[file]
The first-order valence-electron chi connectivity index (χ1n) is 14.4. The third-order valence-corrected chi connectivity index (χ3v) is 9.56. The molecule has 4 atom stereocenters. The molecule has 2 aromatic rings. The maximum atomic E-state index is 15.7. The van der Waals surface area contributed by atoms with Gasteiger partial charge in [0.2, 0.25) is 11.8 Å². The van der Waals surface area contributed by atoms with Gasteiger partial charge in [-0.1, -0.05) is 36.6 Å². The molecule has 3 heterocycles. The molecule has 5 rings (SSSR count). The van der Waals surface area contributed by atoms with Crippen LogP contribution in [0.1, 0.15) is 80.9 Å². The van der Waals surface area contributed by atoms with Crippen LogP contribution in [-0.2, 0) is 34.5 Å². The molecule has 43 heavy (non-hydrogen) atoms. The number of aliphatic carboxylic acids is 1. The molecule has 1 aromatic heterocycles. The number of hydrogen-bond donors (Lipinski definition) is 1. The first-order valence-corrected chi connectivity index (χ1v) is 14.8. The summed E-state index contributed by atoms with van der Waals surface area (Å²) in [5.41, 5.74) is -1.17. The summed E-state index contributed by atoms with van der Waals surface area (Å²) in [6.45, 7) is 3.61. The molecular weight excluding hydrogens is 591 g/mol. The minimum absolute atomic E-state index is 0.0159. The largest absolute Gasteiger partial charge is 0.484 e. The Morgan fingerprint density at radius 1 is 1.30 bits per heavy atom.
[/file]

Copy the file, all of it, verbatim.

The first-order valence-electron chi connectivity index (χ1n) is 14.4. The third-order valence-corrected chi connectivity index (χ3v) is 9.56. The molecule has 4 atom stereocenters. The molecule has 2 aromatic rings. The maximum atomic E-state index is 15.7. The van der Waals surface area contributed by atoms with Gasteiger partial charge in [0.2, 0.25) is 11.8 Å². The van der Waals surface area contributed by atoms with Gasteiger partial charge in [-0.1, -0.05) is 36.6 Å². The molecule has 3 heterocycles. The molecule has 5 rings (SSSR count). The van der Waals surface area contributed by atoms with Crippen LogP contribution in [0.1, 0.15) is 80.9 Å². The van der Waals surface area contributed by atoms with Crippen LogP contribution in [-0.2, 0) is 34.5 Å². The molecule has 43 heavy (non-hydrogen) atoms. The number of aliphatic carboxylic acids is 1. The molecule has 1 aromatic heterocycles. The number of hydrogen-bond donors (Lipinski definition) is 1. The first-order valence-corrected chi connectivity index (χ1v) is 14.8. The summed E-state index contributed by atoms with van der Waals surface area (Å²) in [5.41, 5.74) is -1.17. The summed E-state index contributed by atoms with van der Waals surface area (Å²) in [6.45, 7) is 3.61. The molecular weight excluding hydrogens is 591 g/mol. The minimum absolute atomic E-state index is 0.0159. The largest absolute Gasteiger partial charge is 0.484 e. The Morgan fingerprint density at radius 1 is 1.30 bits per heavy atom.